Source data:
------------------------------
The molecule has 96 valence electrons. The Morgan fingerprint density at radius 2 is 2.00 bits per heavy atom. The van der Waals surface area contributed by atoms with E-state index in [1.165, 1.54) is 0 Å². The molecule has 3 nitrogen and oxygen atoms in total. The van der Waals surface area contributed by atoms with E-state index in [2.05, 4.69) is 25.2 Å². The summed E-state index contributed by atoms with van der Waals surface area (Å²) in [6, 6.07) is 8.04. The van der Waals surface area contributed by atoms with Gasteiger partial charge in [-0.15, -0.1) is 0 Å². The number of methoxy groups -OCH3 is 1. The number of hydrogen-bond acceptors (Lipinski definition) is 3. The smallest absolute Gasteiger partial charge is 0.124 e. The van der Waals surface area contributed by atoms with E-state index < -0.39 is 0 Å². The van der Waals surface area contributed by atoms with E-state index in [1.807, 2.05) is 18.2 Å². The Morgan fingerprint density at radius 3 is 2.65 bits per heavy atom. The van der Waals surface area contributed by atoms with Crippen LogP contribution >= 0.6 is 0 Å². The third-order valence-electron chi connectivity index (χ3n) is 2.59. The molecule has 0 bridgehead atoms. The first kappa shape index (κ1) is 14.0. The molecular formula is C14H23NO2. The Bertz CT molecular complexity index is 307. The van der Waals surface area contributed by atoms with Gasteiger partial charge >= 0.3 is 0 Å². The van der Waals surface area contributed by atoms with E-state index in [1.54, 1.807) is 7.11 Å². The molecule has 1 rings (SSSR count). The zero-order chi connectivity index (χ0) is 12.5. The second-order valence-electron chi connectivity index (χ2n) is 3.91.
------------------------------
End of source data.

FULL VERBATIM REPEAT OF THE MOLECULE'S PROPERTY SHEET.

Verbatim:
The molecule has 96 valence electrons. The Morgan fingerprint density at radius 2 is 2.00 bits per heavy atom. The van der Waals surface area contributed by atoms with E-state index in [1.165, 1.54) is 0 Å². The molecule has 3 nitrogen and oxygen atoms in total. The van der Waals surface area contributed by atoms with E-state index in [2.05, 4.69) is 25.2 Å². The summed E-state index contributed by atoms with van der Waals surface area (Å²) in [6, 6.07) is 8.04. The van der Waals surface area contributed by atoms with Gasteiger partial charge in [-0.15, -0.1) is 0 Å². The number of methoxy groups -OCH3 is 1. The number of hydrogen-bond acceptors (Lipinski definition) is 3. The smallest absolute Gasteiger partial charge is 0.124 e. The van der Waals surface area contributed by atoms with E-state index < -0.39 is 0 Å². The van der Waals surface area contributed by atoms with E-state index in [1.807, 2.05) is 18.2 Å². The Morgan fingerprint density at radius 3 is 2.65 bits per heavy atom. The van der Waals surface area contributed by atoms with Crippen LogP contribution >= 0.6 is 0 Å². The third-order valence-electron chi connectivity index (χ3n) is 2.59. The molecule has 0 bridgehead atoms. The first kappa shape index (κ1) is 14.0. The molecular formula is C14H23NO2. The Bertz CT molecular complexity index is 307. The van der Waals surface area contributed by atoms with Gasteiger partial charge >= 0.3 is 0 Å². The van der Waals surface area contributed by atoms with E-state index in [1.54, 1.807) is 7.11 Å². The molecule has 1 rings (SSSR count). The zero-order chi connectivity index (χ0) is 12.5. The second-order valence-electron chi connectivity index (χ2n) is 3.91.